A Beautiful Kind of Ugly
Author: Darcey Steinke
The topic of Jesus Saves is damnation – the desiccation of forgotten suburban sprawl receding into a backwash of strip-mall lots isolated save for swirling eddies of garbage and the forgotten, disillusioned young. In this landscape, the fates of two girls collide. Ginger, the rebellious teenage daughter of a beleaguered minister and Sandy Patrick, a young child, kidnapped and tortured by an unnamed molester. As Sandy’s torture and abuse leads her further into an imaginary world of double-edge meaning and ironic animal characters, Ginger follows the case of the missing girl as though looking for a sign. While Ginger’s father still clings to God, although his congregation has long since wanted someone hipper – someone far more entertaining – she sees only emptiness. She just watched her mother die of cancer, cursing God and her father. Her boyfriend is obsessed with death, his recreation post suicide attempt being the semi-Satanic shrine in the dump, topped by the dismembered head of a deer he ran down. And here is Ginger, between two worlds in a land of floating jetsam, looking for hope or a reason to completely disintegrate.
The title’s irony is double – this is a broken, unmerciful world, the underbelly of everyday life and the predictor of nameless, ceaseless violence, and one that ironically ends in a sort of salvation at the sacrifice of another. Death, in its way, has a certain beauty here. This world Steine creates make us want to take a shower, escape the endless flow of Burger Kings and late night neon flashes, the faded homes and trampled carpets of lives lived yet somehow already stale and decayed. It’s a weird voice, one that is inescapably beautiful in its relentless, lyrical description of everything ugly. It’s a slow story, a sad one, one devoid of hope and yet intensely layered with meaning (most of it not positive, admittedly.) In the end, it’s bella bruta – a beautiful ugly.
Despite the title and what you may think going in, this is a horror story, plain and simple. What makes it especially chilling is how viable it is. The world is full of stories such as Sandy Patrick’s, full of villains like the man who has abducted her (called The Troll). Likewise, there is a Ginger in all of us, floating somewhere in the sea of sordid meaning looking to either escape or drown but not really believing enough in either to just choose. Ginger’s father, the preacher who still believes, who still really cares despite his own trauma, is replaced not for his faith, but for his lack of showmanship – that which should matter least. Because of all this, and the somehow enchanting lyricism of the writing that just won’t let us look away, let us stop seeing this depression, this horrible side of humanity that is so very close to the surface of life, Jesus Saves is a trip straight into depression. Yet, we can’t put it down and we can’t un-see, un-hear any of it. It’s a warning, a there-but-for-the-grace-of-God-go-I narrative transformed into the ultimate question: why do bad things happen?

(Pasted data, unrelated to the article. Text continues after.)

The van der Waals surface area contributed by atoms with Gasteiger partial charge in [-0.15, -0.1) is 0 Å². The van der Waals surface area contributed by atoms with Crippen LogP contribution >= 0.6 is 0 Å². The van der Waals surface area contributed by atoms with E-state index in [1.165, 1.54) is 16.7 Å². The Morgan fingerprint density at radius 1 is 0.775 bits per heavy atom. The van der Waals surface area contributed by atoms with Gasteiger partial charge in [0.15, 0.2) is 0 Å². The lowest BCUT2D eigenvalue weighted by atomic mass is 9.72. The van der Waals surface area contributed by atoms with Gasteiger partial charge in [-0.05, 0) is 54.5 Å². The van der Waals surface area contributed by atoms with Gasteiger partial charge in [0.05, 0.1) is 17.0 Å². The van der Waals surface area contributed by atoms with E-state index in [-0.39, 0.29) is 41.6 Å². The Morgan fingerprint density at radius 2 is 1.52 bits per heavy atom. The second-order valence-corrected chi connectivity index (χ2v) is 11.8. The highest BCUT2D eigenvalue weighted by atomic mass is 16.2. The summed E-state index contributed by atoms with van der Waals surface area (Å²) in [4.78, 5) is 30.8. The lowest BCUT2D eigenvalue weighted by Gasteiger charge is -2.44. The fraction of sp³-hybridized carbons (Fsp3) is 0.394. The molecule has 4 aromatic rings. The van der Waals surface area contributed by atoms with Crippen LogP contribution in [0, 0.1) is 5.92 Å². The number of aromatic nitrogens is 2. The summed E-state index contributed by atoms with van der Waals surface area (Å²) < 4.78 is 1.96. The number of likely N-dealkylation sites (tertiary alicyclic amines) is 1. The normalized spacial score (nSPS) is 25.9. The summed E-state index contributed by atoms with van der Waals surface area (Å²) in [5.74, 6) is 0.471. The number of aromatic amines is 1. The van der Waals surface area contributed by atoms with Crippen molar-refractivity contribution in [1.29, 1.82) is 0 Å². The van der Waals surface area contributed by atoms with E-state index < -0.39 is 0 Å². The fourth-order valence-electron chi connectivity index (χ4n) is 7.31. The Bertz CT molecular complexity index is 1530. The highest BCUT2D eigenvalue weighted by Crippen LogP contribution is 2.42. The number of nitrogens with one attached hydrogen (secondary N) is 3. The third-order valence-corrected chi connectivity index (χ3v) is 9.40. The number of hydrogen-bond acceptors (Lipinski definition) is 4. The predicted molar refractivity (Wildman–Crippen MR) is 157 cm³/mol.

Needless to say, Jesus Saves is graphic, Sandy’s portions being violent and disturbing as she is repeatedly molested and tormented by a man who is himself more than half mad. The most vivid moments in the book, those layered with so much metaphor and meaning, are Sandy’s hallucinations. Still a child, she parses her understanding through animated characters and this is the most heartbreaking way possible to capture her degraded innocence morphing into an unerring understanding. As she drifts closer to death, the animal’s speeches take on doubled and tripled meanings with the final, gut punch of the novel: “. . . of course, what else did you expect.” This then is a book dedicated to extreme ugliness. It goes where we are afraid to go. It says what we secretly suspect but are afraid to accept. It uses the gorgeousness of language to feed us this vicious warning, take this snapshot of doubt and fear and finally, move on.
Some reviewers say in the end that Sandy is the figure of Jesus, her sacrifice something that despite its gruesomeness brings forth some good fruit. I don’t see it, personally. To me, it’s the ultimate book about aloneness in an evil world and while my worldview doesn’t stretch to such utter oblivion, there is something about the way Steine captures the feeling, the essence of doubt and despair, that resonates in an almost comforting way – an acknowledgement, a confession. Yes, we’ve all felt it and here our darkness is validated, our deepest most personal lack of faith in everything – God, life, our fellow humans, ourselves, starkly revealed. In a way, it’s edifying to look the darkness in the face and give this feeling, this horror, a name, a certain universality. But in the end, you’re glad it’s not your story, not a stage where you are stuck enacting the hopeless roles of characters that, while some are still living, have a very long way to go toward redemption and the light. They probably won’t even reach it, but really, what else did you expect?
- Frances Carden
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